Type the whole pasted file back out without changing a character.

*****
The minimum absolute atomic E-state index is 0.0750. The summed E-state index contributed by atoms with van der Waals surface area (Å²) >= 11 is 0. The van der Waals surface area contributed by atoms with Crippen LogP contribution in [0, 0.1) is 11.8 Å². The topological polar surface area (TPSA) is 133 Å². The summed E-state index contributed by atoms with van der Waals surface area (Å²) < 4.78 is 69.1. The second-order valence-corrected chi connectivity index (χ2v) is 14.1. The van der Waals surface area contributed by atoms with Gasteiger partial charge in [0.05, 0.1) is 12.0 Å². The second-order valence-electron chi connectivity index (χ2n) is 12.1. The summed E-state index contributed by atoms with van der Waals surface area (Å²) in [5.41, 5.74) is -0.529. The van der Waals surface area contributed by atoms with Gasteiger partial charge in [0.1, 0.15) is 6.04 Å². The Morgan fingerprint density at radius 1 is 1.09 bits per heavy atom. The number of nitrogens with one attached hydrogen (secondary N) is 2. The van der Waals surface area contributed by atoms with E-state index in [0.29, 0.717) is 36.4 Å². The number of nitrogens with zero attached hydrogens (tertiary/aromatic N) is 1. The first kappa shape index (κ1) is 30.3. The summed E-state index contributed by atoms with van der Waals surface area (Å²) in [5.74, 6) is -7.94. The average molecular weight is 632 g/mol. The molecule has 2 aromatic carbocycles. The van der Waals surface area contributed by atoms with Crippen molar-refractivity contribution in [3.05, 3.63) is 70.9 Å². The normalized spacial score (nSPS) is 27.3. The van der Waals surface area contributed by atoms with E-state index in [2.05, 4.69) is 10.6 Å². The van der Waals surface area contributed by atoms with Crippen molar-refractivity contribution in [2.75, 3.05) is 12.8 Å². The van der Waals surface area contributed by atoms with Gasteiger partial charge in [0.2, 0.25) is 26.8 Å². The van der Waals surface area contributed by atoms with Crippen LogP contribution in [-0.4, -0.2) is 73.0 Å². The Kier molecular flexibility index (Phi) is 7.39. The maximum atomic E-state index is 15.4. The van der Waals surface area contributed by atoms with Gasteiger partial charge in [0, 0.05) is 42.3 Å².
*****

The minimum absolute atomic E-state index is 0.0750. The summed E-state index contributed by atoms with van der Waals surface area (Å²) >= 11 is 0. The van der Waals surface area contributed by atoms with Crippen LogP contribution in [0, 0.1) is 11.8 Å². The topological polar surface area (TPSA) is 133 Å². The summed E-state index contributed by atoms with van der Waals surface area (Å²) < 4.78 is 69.1. The second-order valence-corrected chi connectivity index (χ2v) is 14.1. The van der Waals surface area contributed by atoms with Gasteiger partial charge in [0.05, 0.1) is 12.0 Å². The second-order valence-electron chi connectivity index (χ2n) is 12.1. The summed E-state index contributed by atoms with van der Waals surface area (Å²) in [5.41, 5.74) is -0.529. The van der Waals surface area contributed by atoms with Gasteiger partial charge in [0.1, 0.15) is 6.04 Å². The Morgan fingerprint density at radius 1 is 1.09 bits per heavy atom. The number of nitrogens with one attached hydrogen (secondary N) is 2. The van der Waals surface area contributed by atoms with E-state index in [0.29, 0.717) is 36.4 Å². The number of nitrogens with zero attached hydrogens (tertiary/aromatic N) is 1. The first kappa shape index (κ1) is 30.3. The summed E-state index contributed by atoms with van der Waals surface area (Å²) in [5.74, 6) is -7.94. The average molecular weight is 632 g/mol. The molecule has 2 aromatic carbocycles. The van der Waals surface area contributed by atoms with Crippen molar-refractivity contribution in [3.05, 3.63) is 70.9 Å². The normalized spacial score (nSPS) is 27.3. The van der Waals surface area contributed by atoms with E-state index in [2.05, 4.69) is 10.6 Å². The van der Waals surface area contributed by atoms with Crippen molar-refractivity contribution in [2.75, 3.05) is 12.8 Å². The van der Waals surface area contributed by atoms with Gasteiger partial charge in [0.2, 0.25) is 26.8 Å². The van der Waals surface area contributed by atoms with Crippen LogP contribution in [-0.4, -0.2) is 73.0 Å². The Kier molecular flexibility index (Phi) is 7.39. The maximum atomic E-state index is 15.4. The van der Waals surface area contributed by atoms with Gasteiger partial charge in [0, 0.05) is 42.3 Å².